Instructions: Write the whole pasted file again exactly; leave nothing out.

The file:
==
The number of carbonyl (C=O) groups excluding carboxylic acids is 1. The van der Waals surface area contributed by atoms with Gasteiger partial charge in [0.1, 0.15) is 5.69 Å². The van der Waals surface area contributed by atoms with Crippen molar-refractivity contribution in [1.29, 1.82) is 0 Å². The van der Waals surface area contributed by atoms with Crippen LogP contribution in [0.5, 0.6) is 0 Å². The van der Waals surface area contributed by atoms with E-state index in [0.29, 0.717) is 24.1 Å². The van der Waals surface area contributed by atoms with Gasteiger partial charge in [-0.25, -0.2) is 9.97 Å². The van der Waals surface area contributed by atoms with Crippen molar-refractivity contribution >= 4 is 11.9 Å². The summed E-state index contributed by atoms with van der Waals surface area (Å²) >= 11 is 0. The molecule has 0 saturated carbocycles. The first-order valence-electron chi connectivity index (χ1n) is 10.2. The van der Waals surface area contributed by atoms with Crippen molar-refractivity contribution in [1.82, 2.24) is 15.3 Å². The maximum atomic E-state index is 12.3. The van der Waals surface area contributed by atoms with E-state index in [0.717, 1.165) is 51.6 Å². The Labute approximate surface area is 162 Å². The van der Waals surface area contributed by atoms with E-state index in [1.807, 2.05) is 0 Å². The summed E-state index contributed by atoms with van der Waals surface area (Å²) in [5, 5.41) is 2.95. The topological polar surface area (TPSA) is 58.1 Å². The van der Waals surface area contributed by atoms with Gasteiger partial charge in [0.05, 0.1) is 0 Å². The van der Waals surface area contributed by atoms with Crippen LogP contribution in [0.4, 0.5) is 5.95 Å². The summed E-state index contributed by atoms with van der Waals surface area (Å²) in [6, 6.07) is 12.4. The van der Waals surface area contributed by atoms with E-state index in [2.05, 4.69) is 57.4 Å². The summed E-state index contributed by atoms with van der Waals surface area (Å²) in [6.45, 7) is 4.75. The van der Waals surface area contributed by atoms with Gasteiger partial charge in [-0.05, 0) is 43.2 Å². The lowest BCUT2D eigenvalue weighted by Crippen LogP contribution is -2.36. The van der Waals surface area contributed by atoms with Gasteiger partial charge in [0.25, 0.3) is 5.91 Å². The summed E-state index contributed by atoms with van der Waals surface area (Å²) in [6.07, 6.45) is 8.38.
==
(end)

The number of carbonyl (C=O) groups excluding carboxylic acids is 1. The van der Waals surface area contributed by atoms with Gasteiger partial charge in [0.1, 0.15) is 5.69 Å². The van der Waals surface area contributed by atoms with Crippen molar-refractivity contribution in [1.29, 1.82) is 0 Å². The van der Waals surface area contributed by atoms with Crippen LogP contribution in [0.5, 0.6) is 0 Å². The van der Waals surface area contributed by atoms with E-state index in [0.29, 0.717) is 24.1 Å². The van der Waals surface area contributed by atoms with Gasteiger partial charge in [-0.25, -0.2) is 9.97 Å². The van der Waals surface area contributed by atoms with Crippen molar-refractivity contribution >= 4 is 11.9 Å². The summed E-state index contributed by atoms with van der Waals surface area (Å²) >= 11 is 0. The molecule has 0 saturated carbocycles. The first-order valence-electron chi connectivity index (χ1n) is 10.2. The van der Waals surface area contributed by atoms with Crippen molar-refractivity contribution in [1.82, 2.24) is 15.3 Å². The maximum atomic E-state index is 12.3. The van der Waals surface area contributed by atoms with E-state index in [0.717, 1.165) is 51.6 Å². The Labute approximate surface area is 162 Å². The van der Waals surface area contributed by atoms with E-state index in [1.807, 2.05) is 0 Å². The summed E-state index contributed by atoms with van der Waals surface area (Å²) in [5, 5.41) is 2.95. The topological polar surface area (TPSA) is 58.1 Å². The van der Waals surface area contributed by atoms with Gasteiger partial charge in [0.05, 0.1) is 0 Å². The van der Waals surface area contributed by atoms with Crippen LogP contribution in [0.4, 0.5) is 5.95 Å². The summed E-state index contributed by atoms with van der Waals surface area (Å²) in [6, 6.07) is 12.4. The van der Waals surface area contributed by atoms with E-state index in [2.05, 4.69) is 57.4 Å². The summed E-state index contributed by atoms with van der Waals surface area (Å²) in [6.45, 7) is 4.75. The van der Waals surface area contributed by atoms with Gasteiger partial charge in [-0.05, 0) is 43.2 Å². The lowest BCUT2D eigenvalue weighted by Crippen LogP contribution is -2.36. The van der Waals surface area contributed by atoms with Gasteiger partial charge in [0.25, 0.3) is 5.91 Å². The summed E-state index contributed by atoms with van der Waals surface area (Å²) in [6.07, 6.45) is 8.38.